Apple users complained about the inaccuracies of the Apple Maps — a new navigation app for the iPhone and iPad — but that did not stop them from standing in line for the latest smartphone from the company on Friday.
Hundreds of people lined up around the block at Apple's store on New York City's swanky Fifth Avenue.
Kadijah Perez, 26, a Bronx resident, had not heard about the map issues. She said she wanted to use the phone for navigation, adding, "Hopefully, they'll just fix it."
Further south in Annapolis, Maryland, customers settled in lawn chairs waiting for the Apple store in Westfield Annapolis Mall to open. A man walking by quipped: "I'm beginning to believe (Mitt) Romney. The economy is bad. People are starving."
Waiting in line for anything was a first for Annapolis local Robert Delarosa, 37, who skipped buying the iPhone 4 due to bad reviews but is now tired of his iPhone 3GS.
"I'm stuck with this old 3GS, a Flintstone phone," he said.
Consumers across major cities including Sydney, Hong Kong, Tokyo and Singapore, who were the first to get their hands on the much awaited iPhone 5, shrugged off the consumer electronics giant’s latest glitch.
The smartphone went on sale in the U.S. and Canada hours after its launch in Australia, Japan, Hong Kong, Singapore, Britain, France and Germany.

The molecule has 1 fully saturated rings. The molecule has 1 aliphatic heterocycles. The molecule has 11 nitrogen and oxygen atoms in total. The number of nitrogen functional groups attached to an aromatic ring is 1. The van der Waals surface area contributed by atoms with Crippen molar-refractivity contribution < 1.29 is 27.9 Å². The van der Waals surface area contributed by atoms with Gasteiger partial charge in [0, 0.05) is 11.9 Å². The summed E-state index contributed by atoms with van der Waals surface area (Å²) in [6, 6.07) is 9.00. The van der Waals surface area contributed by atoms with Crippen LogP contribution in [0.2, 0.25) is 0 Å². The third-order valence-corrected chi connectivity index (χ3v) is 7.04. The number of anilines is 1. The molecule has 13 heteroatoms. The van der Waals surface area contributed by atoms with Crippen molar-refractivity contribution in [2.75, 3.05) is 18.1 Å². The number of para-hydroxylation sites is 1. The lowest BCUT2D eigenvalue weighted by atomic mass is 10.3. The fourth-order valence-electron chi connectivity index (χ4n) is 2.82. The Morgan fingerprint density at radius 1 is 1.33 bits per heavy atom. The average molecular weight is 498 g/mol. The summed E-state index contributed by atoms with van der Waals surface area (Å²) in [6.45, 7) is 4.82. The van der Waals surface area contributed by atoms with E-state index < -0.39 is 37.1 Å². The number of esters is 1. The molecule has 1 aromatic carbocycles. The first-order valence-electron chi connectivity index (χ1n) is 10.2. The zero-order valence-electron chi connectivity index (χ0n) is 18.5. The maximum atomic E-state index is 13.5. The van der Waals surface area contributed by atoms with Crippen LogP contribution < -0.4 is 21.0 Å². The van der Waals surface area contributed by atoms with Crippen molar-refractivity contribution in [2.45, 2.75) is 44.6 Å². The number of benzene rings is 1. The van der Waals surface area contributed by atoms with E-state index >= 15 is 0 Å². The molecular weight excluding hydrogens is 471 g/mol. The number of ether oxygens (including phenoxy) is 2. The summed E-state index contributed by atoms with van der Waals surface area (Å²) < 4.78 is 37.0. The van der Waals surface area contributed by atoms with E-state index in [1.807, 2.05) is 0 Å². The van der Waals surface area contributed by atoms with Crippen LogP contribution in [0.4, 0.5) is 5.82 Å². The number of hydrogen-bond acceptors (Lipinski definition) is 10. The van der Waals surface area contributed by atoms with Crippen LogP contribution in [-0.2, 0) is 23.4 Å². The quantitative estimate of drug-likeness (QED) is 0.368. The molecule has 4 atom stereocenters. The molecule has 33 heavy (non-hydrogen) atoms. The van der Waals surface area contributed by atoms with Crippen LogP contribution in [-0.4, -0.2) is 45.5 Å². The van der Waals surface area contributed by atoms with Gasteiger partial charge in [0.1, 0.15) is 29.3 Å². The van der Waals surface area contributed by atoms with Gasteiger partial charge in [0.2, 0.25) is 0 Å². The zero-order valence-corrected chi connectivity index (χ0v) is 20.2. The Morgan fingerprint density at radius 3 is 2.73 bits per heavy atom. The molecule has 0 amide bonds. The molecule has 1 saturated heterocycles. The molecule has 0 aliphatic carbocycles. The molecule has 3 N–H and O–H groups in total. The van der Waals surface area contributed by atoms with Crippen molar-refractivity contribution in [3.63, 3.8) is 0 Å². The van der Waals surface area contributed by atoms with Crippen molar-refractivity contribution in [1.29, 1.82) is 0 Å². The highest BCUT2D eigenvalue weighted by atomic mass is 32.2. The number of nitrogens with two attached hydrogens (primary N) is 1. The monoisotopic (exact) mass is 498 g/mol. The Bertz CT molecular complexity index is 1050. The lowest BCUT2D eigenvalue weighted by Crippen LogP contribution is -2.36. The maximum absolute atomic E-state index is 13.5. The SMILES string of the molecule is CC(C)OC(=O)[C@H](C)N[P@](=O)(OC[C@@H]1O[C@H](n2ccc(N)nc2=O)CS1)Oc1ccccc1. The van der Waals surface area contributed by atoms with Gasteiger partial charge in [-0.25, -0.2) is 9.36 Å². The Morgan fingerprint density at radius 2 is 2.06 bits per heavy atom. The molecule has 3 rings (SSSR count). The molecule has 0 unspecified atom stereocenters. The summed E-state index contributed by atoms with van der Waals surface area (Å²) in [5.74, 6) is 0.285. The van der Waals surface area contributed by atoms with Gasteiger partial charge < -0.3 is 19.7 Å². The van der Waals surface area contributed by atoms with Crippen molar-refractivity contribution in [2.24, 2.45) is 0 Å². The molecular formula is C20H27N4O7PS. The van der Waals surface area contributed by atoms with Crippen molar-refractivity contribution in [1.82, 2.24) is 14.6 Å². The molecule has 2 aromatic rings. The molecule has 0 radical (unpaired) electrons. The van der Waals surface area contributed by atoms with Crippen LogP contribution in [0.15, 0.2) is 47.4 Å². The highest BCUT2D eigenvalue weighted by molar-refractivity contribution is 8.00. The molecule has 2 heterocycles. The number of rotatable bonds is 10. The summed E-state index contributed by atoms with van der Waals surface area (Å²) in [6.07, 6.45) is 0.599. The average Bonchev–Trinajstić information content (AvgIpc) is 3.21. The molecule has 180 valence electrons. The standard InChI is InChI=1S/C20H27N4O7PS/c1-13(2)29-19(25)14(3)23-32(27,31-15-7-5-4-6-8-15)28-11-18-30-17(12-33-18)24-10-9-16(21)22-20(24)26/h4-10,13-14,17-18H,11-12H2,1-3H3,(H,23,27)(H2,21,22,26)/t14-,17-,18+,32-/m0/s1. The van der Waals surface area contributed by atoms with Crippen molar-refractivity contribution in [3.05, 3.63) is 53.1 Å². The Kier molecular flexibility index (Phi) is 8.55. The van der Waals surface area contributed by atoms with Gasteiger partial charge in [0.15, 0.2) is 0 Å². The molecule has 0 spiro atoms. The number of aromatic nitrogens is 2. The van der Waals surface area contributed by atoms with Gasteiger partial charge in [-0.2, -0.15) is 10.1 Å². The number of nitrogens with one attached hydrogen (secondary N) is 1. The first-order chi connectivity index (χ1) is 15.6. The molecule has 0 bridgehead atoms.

It will launch in 22 more countries a week later. The iPhone 5 is thinner, lighter, has a taller screen, faster processor, updated software and can work on faster "fourth generation" mobile networks.
In London, some shoppers had camped out for a week in a line that snaked around the block. In Hong Kong, the first customers were greeted by staff cheering, clapping, chanting "iPhone 5! iPhone 5!" and high-fiving them as they were escorted one-by-one through the front door.
"It looks like another strong opening day for Apple . They should sell more iPhone 5s than any prior model," said BTIG analyst Walt Piecyk.
Apple booked more than 2 million orders for the device in the first 24 hours, double the first-day sales of the previous iPhone, the 4S.
Some analysts expect Apple to sell up to 10 million iPhone 5 models in the remaining days of September. JP Morgan estimates the phone could provide a $3.2 billion boost to the U.S. economy in the fourth quarter—a boost almost equal to the whole economy of Fiji.
Apple's rival and component supplier, Samsung Electronics, moved to spoil the party, saying it plans to add the iPhone 5 to its existing patent lawsuits against Apple.
As Apple began delivering its coveted new phone, struggling competitor Research in Motion , which makes the BlackBerry, had to admit that it was once again having service problems in Europe, the Middle East and Africa.
Apple's Messy Maps Problem
The handset has become a hot seller despite initial lukewarm reviews and new map software that is glitch prone.
Apple Maps, introduced as a replacement to the popular Google Maps, is available on the new iOS 6 mobile software platform. The app has been criticized for containing a number of geographical inaccuracies and failing to yield search results correctly.
Twenty-three-year-old Aditya Kumar, a new owner of the iPhone 5 based in Singapore, who has been a frequent user of Google Maps, says the new mapping system is “frustrating,” but is confident that Apple will fix it soon.
“They’ll fix it in the next upgrade, it’s just an app,” Kumar told CNBC, adding that he will continue to remain a loyal Apple customer.